you are right, if the topic is special as here the outcomes are often spectacular if they only differ slightly.

I also think that I wouldn’t buy the other types of Rosa x variegatas, expect, perhaps, Verschuren … .

So: its nice: BUT: The only question still left to answer will be: IS IT STABLE!?!


I don’t know and even if I think so, I couldn’t tell you why, for sure.



Hi Liz (and good Nigh to the people here),

For me it looks like crystals or cubic art (or do you say cubistic ar or cubism?) …

Picasso would be a person drawing this pattern in his own view, i am sure.

Greetings and let’s breed it in, if perhaps it is possible!


Here is the latest picture:


The leaves on your plant are much more spectacular than those in the pictures of Verschuren that I have seen.

Congratulations, Bob

Striking color combinations!

Hi Robert& Rob, thank you, - as you know its only a bit luck here and I did not breed this one.

but perhaps the trait really can be bred in!!

I searched for possible viruses that could express such a pattern … but nothing like this should be possible per virus, it seems.

I will do infection experiments in the next weeks too, but I think its origin is of other kind.

Here are my todays results for this topic:


Susceptible to:

Apple mosaic ilarvirus

Natural host range and symptoms

Symptoms persist.


Rosaceae (many species) - necrotic ringspots.


Summary: Symptoms are different.

Arabis mosaic nepovirus

Natural host range and symptoms

Symptoms disappear soon after infection (but plants may remain stunted).

(…) P. persica, (…) Rosa spp., R - mosaics, mottling and chlorotic ringspots and sometimes necrosis.

Summary: Symptoms are different.

chlorotic ringspots would be something like this:

Citrus enation - woody gall (?) luteovirus

Natural host range and symptoms

Symptoms persist.

(…) Rosa sp., (…) - woody galls.

Summary: Symptoms are different.

Prunus necrotic ringspot ilarvirus

Natural host range and symptoms

Symptoms persist (in some hosts), or disappear soon after infection (in some hosts).


Rosa (rose) - chlorotic lines and rings, oak leaf patterns, no recovery.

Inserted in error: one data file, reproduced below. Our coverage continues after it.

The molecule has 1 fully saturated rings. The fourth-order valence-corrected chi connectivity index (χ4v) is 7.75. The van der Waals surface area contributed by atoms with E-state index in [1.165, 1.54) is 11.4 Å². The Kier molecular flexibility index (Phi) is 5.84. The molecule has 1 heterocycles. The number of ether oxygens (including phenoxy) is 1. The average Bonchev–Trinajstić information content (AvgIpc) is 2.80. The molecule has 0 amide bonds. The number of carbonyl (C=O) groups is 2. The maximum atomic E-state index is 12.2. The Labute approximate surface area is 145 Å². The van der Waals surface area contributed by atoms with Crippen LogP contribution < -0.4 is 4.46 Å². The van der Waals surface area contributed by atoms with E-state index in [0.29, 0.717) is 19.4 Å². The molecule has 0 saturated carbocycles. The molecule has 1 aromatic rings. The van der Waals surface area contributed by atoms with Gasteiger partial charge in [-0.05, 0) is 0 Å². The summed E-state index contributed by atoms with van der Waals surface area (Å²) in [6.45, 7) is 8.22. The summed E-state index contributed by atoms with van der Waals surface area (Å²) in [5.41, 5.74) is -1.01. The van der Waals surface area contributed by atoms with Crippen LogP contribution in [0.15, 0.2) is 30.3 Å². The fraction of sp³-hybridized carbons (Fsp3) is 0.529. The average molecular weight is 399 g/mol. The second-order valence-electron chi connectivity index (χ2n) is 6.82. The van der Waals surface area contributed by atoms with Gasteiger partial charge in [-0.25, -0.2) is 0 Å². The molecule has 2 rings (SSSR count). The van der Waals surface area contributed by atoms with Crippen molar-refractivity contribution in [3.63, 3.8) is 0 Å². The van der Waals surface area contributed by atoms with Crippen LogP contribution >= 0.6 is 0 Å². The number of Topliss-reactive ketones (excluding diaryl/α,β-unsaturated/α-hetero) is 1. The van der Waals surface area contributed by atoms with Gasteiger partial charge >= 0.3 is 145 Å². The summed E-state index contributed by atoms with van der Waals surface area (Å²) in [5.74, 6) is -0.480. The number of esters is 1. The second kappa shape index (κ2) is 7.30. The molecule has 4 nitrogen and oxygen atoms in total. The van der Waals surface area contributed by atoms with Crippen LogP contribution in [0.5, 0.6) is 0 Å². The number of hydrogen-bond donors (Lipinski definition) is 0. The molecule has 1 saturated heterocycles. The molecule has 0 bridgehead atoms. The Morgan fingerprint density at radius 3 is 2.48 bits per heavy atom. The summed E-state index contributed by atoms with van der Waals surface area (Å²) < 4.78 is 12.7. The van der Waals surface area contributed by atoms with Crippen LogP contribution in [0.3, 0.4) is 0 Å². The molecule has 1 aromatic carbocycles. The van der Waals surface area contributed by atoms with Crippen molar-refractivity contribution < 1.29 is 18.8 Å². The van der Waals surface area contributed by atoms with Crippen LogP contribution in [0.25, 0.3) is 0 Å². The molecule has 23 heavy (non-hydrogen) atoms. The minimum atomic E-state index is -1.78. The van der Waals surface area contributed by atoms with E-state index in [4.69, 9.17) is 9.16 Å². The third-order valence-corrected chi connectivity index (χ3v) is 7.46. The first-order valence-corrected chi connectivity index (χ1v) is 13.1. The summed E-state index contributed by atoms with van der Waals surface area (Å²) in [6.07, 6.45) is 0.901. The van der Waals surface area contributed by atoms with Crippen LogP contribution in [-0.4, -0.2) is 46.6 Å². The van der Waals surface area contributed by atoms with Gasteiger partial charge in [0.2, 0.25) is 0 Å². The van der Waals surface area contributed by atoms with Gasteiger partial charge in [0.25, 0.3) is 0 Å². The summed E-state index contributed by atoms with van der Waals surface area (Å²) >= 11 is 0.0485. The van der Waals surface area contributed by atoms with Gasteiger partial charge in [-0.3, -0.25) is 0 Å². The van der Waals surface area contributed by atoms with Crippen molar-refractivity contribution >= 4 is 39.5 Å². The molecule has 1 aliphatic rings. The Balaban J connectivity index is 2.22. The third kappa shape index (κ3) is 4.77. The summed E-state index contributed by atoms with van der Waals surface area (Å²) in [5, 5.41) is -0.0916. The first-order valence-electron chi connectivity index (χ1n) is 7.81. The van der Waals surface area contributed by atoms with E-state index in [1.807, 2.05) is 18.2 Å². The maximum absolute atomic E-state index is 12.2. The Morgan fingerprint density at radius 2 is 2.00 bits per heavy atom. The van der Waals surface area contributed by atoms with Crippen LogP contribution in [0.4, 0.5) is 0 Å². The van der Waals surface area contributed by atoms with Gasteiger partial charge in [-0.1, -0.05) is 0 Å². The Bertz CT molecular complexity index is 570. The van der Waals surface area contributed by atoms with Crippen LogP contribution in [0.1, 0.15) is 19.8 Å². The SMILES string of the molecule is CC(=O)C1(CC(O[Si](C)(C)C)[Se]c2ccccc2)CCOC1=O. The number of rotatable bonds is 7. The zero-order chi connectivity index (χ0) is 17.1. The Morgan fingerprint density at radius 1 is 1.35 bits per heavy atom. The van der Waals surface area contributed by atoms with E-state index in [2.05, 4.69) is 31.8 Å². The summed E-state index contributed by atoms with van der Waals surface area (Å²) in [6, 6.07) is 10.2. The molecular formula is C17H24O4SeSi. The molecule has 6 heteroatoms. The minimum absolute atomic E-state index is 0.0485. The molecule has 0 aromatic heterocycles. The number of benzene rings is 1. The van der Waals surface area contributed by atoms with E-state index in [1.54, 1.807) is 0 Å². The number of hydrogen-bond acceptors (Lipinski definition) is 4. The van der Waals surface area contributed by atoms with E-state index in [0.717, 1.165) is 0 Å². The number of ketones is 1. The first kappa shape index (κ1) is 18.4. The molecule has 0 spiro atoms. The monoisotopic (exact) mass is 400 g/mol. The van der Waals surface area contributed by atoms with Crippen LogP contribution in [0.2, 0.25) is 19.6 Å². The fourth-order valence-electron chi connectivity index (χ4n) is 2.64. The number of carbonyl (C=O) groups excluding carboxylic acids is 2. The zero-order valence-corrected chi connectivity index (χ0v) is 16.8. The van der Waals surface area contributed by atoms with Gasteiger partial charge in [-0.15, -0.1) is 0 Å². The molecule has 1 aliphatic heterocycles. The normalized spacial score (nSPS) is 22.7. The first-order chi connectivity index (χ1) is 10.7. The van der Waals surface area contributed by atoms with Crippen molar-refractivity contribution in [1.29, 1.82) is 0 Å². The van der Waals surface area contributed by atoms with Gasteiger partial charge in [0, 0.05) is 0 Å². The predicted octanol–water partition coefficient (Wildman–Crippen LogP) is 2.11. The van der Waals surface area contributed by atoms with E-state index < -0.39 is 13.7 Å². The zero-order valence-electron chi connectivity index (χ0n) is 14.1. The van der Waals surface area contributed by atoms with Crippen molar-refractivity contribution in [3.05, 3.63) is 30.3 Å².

Summary: Symptoms are different.

Rose (?) tobamovirus

Host range and symptoms

First reported in Rosa spp.; from Essex, U.K.; by Hicks and Frost (1984).

Natural host range and symptoms

Symptoms persist. Symptoms flower break.

Rosa spp. - deformed flecked and streaked petals, but roses infected with this tobamovirus, by sap or grafting, show no flower symptoms so the cause of the flower break disease is unknown.

Summary: Symptoms are different.

Strawberry latent ringspot (?) nepovirus

Host range and symptoms

First reported in Fragaria vesca and Rubus idaeus; from Dundee, Scotland; by Lister (1964).

Natural host range and symptoms


Rosa spp. - chlorotic ringspots and stunting.


Summary: Symptoms are different.

chlorotic ringspots would be something like this:

Rosa setigera

Common names:

Prairie rose; Climbing rose

Susceptible to:

Tobacco streak ilarvirus

Host range and symptoms

First reported in Nicotiana tabacum; from Wisconsin, U.S.A; by Johnson (1936).

Natural host range and symptoms

Symptoms persist (most hosts do not recover).


Rosa setigera - leaf vein yellowing.


Summary: Symptoms are different.

So it should be a Mutation or a Transposon or something I don’t know … .




Jedmar reminded me of one variegata, I even own, but did forget about in this topic, so far:

So, please have also a look at this one: Rosa multiflora watsoniana !

Today I uploaded 3 fotos of my plant to helpmefind:


OK, now I understood:

Curiosity is a nickname for

Rosa wichurana ‘variegata’.

Here the pattern is nice, too!

Will anyone breed with this rose? Seems no one did before, I can’t belive it … .



Someone on this forum tried, and reported that the blooms are so tiny and scarce that it has become a pain to try with.

Hi jedmar!

I think you did mean watsoniana, not wichurana variegata.

Yes, the watsoniana blooms should be really tiny and I think its not sure at all if this plant is fertile - as well as a pollen parent but also as a motherplant!

I think it could be possible to pollinate it and pollinate with its tiny stamina.

I worked with honeybees and with Drosophila as well, as a biologist, so I know what “tiny” can be! :slight_smile:))

But - isn’t this just one of the interesting aspects of although doing it?

Greetings & have a nice weekend!